Of course the AP, aka the Adminisitration's Press, is all too willing to make the administration's laughable claims appear credible. It did so in two separate items this week, one giving basic details about the job-market situations in Ohio, Michigan, and North Carolina, and the other covering Obama allegedly improving chances of winning Ohio, Michigan, and a dozen other "swing" states. There was no mention of the Buckeye State's or Wolverine State's chief executives in either article.

By Noel Sheppard | April 22, 2012 | 3:01 PM EDT

There was a very funny, light-hearted moment on ABC's This Week Sunday when Democratic strategist Donna Brazile jokingly endorsed George Will as Mitt Romney's Vice Presidential running mate.

Will returned the favor responding, "I would pick someone 30 years younger than I am" (video follows with transcript and commentary, file photo):

By Noel Sheppard | April 22, 2012 | 1:58 PM EDT

Disgraced former MSNBC and Current TV anchor Keith Olbermann suggested Sunday there's a conspiracy to drive up gas prices in order to harm President Obama.

Such was said on ABC's This Week in response to host George Stephanopoulos's question regarding the impact speculation has on what consumers pay at the pump (video follows with transcript and commentary):

By Tim Graham | April 22, 2012 | 1:36 PM EDT

HBO premieres the comedy “Veep” tonight, which Newsweek’s Eleanor Clift wrote up as another pre-baked HBO shot at Sarah Palin: “Veep was in development in 2010 when the aftertaste of the Palin campaign was still lingering, and insider accounts revealed just how unprepared Palin was to step into the presidency, should that be required.”

Sadly, suggests Clift, now the show may undermine women in politics as a whole. “But in the midst of an election cycle where no female is on the short list for vice president, and women’s groups are silent on the subject, Veep seems caught in a time warp.”

By Noel Sheppard | April 22, 2012 | 12:45 PM EDT

The Wall Street Journal's Peggy Noonan appearing on ABC's This Week Sunday gave Keith Olbermann a much-needed education on what living in a capitalist country is all about.

When the disgraced former Countdown host said, "It’s a very large view right now that business has never been viewed less favorably in this country," Noonan scolded, "There is a lot of people who think businessmen create businesses which create jobs" (video follows with transcript and commentary):

By D. S. Hube | April 22, 2012 | 10:38 AM EDT

Earlier this week saw Mediaite's Tommy Christopher hilariously see "racism" in a Romney campaign banner and witnessed  Christopher referring to himself in the third person throughout an article about ... himself. But perhaps the highlight is an unintentionally guffaw-inducing line in this story. In it, Christopher makes a big deal out of past Mitt Romney gaffes where he momentarily confused "Obama" with "Osama (bin Laden)" (but in which Romney had immediately corrected himself). The problem is, in the very same column, Christopher does just this himself. To make things worse, Christopher (or his editors at Mediaite), after a few hours, edited Christopher's "Romney-like" gaffe without noting the correction. But no matter -- we have a screen capture. Here's the original paragraph as it appeared:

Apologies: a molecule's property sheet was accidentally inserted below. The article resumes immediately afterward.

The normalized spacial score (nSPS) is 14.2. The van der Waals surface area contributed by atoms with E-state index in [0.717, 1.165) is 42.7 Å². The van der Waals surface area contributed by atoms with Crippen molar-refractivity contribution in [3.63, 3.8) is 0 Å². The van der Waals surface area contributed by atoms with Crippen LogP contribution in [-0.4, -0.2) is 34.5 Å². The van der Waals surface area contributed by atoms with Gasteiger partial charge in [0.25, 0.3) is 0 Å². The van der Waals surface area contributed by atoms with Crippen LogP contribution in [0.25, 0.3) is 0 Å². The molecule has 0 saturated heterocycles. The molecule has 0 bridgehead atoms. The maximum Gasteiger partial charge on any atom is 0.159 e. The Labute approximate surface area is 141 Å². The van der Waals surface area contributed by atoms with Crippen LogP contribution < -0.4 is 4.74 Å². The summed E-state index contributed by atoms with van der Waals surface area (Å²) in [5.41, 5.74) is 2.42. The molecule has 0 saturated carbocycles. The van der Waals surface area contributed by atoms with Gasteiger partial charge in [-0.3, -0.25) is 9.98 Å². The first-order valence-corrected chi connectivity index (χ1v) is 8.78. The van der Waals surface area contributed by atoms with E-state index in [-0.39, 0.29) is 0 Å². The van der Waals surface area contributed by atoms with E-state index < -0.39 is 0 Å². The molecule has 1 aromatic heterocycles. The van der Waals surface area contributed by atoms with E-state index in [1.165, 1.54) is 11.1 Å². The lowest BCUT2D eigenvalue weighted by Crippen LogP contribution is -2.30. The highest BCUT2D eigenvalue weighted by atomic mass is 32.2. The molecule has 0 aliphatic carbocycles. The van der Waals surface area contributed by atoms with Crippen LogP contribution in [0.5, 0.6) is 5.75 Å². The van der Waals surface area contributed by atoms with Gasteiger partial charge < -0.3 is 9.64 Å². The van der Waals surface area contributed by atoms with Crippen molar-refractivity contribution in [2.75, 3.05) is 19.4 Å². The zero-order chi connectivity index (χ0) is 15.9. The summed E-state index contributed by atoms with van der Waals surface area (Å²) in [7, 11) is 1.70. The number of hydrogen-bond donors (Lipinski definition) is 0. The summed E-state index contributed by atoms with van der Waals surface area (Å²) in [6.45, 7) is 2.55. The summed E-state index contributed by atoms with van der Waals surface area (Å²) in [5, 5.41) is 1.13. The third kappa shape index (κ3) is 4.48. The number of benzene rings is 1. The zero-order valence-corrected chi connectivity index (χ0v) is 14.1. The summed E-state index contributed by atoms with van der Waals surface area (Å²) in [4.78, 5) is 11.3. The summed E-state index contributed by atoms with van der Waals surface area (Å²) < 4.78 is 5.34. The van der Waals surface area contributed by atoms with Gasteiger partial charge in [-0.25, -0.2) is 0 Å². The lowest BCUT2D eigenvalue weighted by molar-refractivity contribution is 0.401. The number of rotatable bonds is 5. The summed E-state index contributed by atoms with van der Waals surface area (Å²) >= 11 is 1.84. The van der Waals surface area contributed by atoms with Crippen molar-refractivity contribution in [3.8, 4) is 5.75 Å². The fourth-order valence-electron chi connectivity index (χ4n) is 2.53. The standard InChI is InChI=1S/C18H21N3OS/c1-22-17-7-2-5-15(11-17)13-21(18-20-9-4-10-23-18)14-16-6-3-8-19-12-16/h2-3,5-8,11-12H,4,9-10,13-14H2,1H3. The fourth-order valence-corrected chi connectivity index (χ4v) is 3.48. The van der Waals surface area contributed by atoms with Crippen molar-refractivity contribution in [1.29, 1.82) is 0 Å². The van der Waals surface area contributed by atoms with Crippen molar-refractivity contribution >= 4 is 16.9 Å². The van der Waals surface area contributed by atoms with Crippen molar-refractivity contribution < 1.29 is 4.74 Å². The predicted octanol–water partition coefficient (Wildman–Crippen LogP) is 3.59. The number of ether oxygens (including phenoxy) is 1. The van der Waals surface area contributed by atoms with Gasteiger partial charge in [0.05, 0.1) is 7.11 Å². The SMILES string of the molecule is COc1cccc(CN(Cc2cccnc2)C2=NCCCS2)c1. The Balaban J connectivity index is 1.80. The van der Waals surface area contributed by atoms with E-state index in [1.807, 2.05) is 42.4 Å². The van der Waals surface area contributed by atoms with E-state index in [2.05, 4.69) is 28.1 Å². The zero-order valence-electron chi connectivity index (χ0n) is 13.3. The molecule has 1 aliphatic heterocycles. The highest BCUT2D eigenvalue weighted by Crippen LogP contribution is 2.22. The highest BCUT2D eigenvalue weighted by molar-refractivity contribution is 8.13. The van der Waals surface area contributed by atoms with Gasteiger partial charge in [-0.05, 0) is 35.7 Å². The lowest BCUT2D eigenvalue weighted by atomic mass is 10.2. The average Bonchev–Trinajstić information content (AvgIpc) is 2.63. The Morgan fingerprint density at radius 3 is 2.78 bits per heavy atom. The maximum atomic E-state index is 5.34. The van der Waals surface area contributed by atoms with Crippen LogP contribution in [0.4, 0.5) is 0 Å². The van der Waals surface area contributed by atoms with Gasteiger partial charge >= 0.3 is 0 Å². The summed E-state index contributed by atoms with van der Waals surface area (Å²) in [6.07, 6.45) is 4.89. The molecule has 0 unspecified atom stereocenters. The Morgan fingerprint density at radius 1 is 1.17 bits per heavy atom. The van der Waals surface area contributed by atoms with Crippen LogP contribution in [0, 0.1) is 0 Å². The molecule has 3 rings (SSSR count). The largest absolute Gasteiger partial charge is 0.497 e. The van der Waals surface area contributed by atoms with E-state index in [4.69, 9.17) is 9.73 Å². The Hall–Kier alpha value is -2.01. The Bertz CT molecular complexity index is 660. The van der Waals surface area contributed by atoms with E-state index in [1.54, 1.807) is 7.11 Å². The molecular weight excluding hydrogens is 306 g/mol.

By Noel Sheppard | April 22, 2012 | 10:23 AM EDT

CNN's Candy Crowley on Sunday asked Congressman Elijah Cummings (D-Md.) if he had more concerns for the safety of President Obama because he’s African-American than he had for George Bush.

This came near the end of a discussion on State of the Union dealing with the recent Secret Service sex scandal in Colombia (video follows with transcribed highlights and commentary):

By Tim Graham | April 22, 2012 | 7:40 AM EDT

Via the Inside Cable News blog, we learn that Jeff Gluck at SB Nation was amazed when MSNBC daytime anchor Thomas Roberts interviewed NASCAR Chairman Brian France about new green initiatives in auto racing. "The obvious draw for NASCAR is the speed," Roberts said to France. "Cars going up to about 500 mph, right?"

Um, no, said Gluck. "No race car has ever traveled even close to 500 mph. NASCAR stock cars go just over 200 mph, IndyCars go about 230 mph and NHRA top fuel dragsters travel about 330 mph before reaching their 1000-foot race limit." France was so stunned by the ignorance he just said "Right."